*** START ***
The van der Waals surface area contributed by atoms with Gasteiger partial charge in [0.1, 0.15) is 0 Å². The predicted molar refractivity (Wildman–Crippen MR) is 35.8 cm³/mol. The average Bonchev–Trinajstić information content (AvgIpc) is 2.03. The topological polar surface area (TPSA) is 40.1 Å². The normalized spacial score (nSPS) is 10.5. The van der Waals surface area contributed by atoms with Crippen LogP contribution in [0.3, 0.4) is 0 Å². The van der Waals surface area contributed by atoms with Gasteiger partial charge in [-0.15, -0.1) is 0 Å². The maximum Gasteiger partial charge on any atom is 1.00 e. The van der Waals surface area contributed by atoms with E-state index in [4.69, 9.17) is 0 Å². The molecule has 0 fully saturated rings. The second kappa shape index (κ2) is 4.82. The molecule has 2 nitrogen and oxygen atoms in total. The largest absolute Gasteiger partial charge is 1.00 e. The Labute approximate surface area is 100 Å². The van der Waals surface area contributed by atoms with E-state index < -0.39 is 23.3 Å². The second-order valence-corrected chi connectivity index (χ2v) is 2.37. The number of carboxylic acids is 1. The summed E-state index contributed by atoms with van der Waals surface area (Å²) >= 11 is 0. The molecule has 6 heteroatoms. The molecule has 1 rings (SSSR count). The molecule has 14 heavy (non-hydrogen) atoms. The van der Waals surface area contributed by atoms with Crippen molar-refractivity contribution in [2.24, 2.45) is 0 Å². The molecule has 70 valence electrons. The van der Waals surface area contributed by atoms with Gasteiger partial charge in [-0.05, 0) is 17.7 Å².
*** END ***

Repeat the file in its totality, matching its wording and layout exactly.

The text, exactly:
The van der Waals surface area contributed by atoms with Gasteiger partial charge in [0.1, 0.15) is 0 Å². The predicted molar refractivity (Wildman–Crippen MR) is 35.8 cm³/mol. The average Bonchev–Trinajstić information content (AvgIpc) is 2.03. The topological polar surface area (TPSA) is 40.1 Å². The normalized spacial score (nSPS) is 10.5. The van der Waals surface area contributed by atoms with Crippen LogP contribution in [0.3, 0.4) is 0 Å². The van der Waals surface area contributed by atoms with Gasteiger partial charge in [-0.15, -0.1) is 0 Å². The maximum Gasteiger partial charge on any atom is 1.00 e. The van der Waals surface area contributed by atoms with E-state index in [4.69, 9.17) is 0 Å². The molecule has 0 fully saturated rings. The second kappa shape index (κ2) is 4.82. The molecule has 2 nitrogen and oxygen atoms in total. The largest absolute Gasteiger partial charge is 1.00 e. The Labute approximate surface area is 100 Å². The van der Waals surface area contributed by atoms with E-state index < -0.39 is 23.3 Å². The second-order valence-corrected chi connectivity index (χ2v) is 2.37. The number of carboxylic acids is 1. The summed E-state index contributed by atoms with van der Waals surface area (Å²) >= 11 is 0. The molecule has 6 heteroatoms. The molecule has 1 rings (SSSR count). The molecule has 14 heavy (non-hydrogen) atoms. The van der Waals surface area contributed by atoms with Crippen molar-refractivity contribution in [2.24, 2.45) is 0 Å². The molecule has 70 valence electrons. The van der Waals surface area contributed by atoms with Gasteiger partial charge in [-0.05, 0) is 17.7 Å².